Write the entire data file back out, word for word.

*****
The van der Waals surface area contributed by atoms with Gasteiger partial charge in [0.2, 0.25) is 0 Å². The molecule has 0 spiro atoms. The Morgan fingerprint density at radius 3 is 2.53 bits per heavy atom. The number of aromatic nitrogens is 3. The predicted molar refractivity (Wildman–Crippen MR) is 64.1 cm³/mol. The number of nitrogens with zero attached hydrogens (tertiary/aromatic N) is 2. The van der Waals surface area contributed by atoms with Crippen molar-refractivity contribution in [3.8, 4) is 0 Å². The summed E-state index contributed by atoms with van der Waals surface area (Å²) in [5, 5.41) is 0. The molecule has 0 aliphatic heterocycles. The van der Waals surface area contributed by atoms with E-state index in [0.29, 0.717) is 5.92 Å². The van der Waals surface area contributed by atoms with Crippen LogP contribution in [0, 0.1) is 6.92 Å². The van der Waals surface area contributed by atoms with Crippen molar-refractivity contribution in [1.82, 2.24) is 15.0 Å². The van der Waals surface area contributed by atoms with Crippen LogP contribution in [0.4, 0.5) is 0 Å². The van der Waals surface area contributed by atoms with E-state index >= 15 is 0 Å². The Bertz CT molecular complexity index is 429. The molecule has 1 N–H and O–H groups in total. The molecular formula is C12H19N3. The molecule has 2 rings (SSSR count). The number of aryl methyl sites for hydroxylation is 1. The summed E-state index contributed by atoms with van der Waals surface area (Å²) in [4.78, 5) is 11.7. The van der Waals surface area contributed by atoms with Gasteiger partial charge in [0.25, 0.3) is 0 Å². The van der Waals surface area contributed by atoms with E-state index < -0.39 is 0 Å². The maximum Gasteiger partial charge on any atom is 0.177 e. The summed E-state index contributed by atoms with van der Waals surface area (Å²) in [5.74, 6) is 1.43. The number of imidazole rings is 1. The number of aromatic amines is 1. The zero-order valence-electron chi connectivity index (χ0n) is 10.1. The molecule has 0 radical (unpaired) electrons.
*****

The van der Waals surface area contributed by atoms with Gasteiger partial charge in [0.2, 0.25) is 0 Å². The molecule has 0 spiro atoms. The Morgan fingerprint density at radius 3 is 2.53 bits per heavy atom. The number of aromatic nitrogens is 3. The predicted molar refractivity (Wildman–Crippen MR) is 64.1 cm³/mol. The number of nitrogens with zero attached hydrogens (tertiary/aromatic N) is 2. The van der Waals surface area contributed by atoms with Crippen molar-refractivity contribution in [3.8, 4) is 0 Å². The summed E-state index contributed by atoms with van der Waals surface area (Å²) in [5, 5.41) is 0. The molecule has 0 aliphatic heterocycles. The van der Waals surface area contributed by atoms with E-state index in [0.29, 0.717) is 5.92 Å². The van der Waals surface area contributed by atoms with Crippen LogP contribution in [0, 0.1) is 6.92 Å². The van der Waals surface area contributed by atoms with Crippen molar-refractivity contribution in [1.82, 2.24) is 15.0 Å². The van der Waals surface area contributed by atoms with Crippen LogP contribution in [0.4, 0.5) is 0 Å². The van der Waals surface area contributed by atoms with E-state index >= 15 is 0 Å². The Bertz CT molecular complexity index is 429. The molecule has 1 N–H and O–H groups in total. The molecular formula is C12H19N3. The molecule has 2 rings (SSSR count). The number of aryl methyl sites for hydroxylation is 1. The summed E-state index contributed by atoms with van der Waals surface area (Å²) in [4.78, 5) is 11.7. The van der Waals surface area contributed by atoms with Gasteiger partial charge in [0.25, 0.3) is 0 Å². The van der Waals surface area contributed by atoms with E-state index < -0.39 is 0 Å². The maximum Gasteiger partial charge on any atom is 0.177 e. The summed E-state index contributed by atoms with van der Waals surface area (Å²) in [5.74, 6) is 1.43. The number of imidazole rings is 1. The number of aromatic amines is 1. The zero-order valence-electron chi connectivity index (χ0n) is 10.1. The molecule has 0 radical (unpaired) electrons.